Cybercrime: Crime For a New Age

In our ever-connected global community, there are bound to be fraudsters and scammers who are looking out for an easy way to make a few bucks or to pull the wool over an unsuspecting consumer’s eyes.

Cybercrime is becoming more and more prevalent as each year brings us closer to total connectedness, and should be taken just as seriously as any other criminal action.

Unsure of what qualifies as cybercrime? Take a look below to learn more about the types of cases that fall under these charges as well as the consequences that can come from them.


What Is Cybercrime?

Cybercrime encompasses a wide variety of different criminal charges, and generally is said to be any criminal act that is committed over the web, whether using a mobile device or directly on a desktop computer. These can vary from the minor crimes of defamation all the way to very serious charges of creating or using ransomware, programs that hackers use to lock down important or highly confidential information and “ransom” it back to companies.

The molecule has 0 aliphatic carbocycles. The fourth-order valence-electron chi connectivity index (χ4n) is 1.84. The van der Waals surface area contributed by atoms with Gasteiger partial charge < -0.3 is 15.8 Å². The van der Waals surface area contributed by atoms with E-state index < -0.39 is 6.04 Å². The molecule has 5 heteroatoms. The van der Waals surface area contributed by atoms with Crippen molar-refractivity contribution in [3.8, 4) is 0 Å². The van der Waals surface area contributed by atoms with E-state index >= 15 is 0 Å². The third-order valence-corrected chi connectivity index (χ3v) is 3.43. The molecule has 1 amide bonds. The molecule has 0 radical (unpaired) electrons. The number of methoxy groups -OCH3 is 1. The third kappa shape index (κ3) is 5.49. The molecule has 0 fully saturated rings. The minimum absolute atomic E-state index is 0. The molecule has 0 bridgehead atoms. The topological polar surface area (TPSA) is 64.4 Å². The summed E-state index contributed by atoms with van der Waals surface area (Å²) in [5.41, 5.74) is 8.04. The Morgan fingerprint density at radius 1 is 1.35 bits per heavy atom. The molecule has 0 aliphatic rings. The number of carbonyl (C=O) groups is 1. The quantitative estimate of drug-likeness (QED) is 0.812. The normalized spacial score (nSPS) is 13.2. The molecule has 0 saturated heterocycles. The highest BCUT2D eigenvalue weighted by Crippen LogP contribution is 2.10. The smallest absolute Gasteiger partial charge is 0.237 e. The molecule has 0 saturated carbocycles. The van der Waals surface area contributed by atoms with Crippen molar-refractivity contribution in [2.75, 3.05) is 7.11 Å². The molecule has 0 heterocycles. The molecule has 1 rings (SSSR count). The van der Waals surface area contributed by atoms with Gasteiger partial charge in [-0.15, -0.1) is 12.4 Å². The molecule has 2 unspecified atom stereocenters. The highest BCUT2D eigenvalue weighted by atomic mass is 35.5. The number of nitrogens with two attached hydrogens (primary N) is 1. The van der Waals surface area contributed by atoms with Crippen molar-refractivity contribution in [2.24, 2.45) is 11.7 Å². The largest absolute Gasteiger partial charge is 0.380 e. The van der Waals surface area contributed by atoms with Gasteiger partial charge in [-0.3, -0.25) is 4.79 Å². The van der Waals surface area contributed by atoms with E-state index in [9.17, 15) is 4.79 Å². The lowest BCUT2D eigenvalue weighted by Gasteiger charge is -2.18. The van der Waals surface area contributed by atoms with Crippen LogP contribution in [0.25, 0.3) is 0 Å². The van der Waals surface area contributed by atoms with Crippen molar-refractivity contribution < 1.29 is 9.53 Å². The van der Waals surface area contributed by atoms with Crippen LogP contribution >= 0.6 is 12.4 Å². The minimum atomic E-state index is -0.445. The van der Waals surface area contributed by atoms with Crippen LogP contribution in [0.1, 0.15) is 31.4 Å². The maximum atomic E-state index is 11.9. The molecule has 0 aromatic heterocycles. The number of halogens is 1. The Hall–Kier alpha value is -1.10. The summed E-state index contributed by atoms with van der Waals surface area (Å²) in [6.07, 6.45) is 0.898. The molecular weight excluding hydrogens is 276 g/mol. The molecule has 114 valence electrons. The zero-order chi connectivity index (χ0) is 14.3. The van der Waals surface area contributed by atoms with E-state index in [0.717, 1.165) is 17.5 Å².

To show you how seriously these types of crimes are taken, in the United States the Federal Bureau of Investigation is in charge of investigating cybercrime charges, particularly those attacks that target critical infrastructure and governmental operations. If you have been hit with charges of a cybercrime, you could be dealing with a long and tiresome investigation by this federal bureau as well as eventual jail time and financial penalties.

What are the Legal Penalties for Committing a Cybercrime?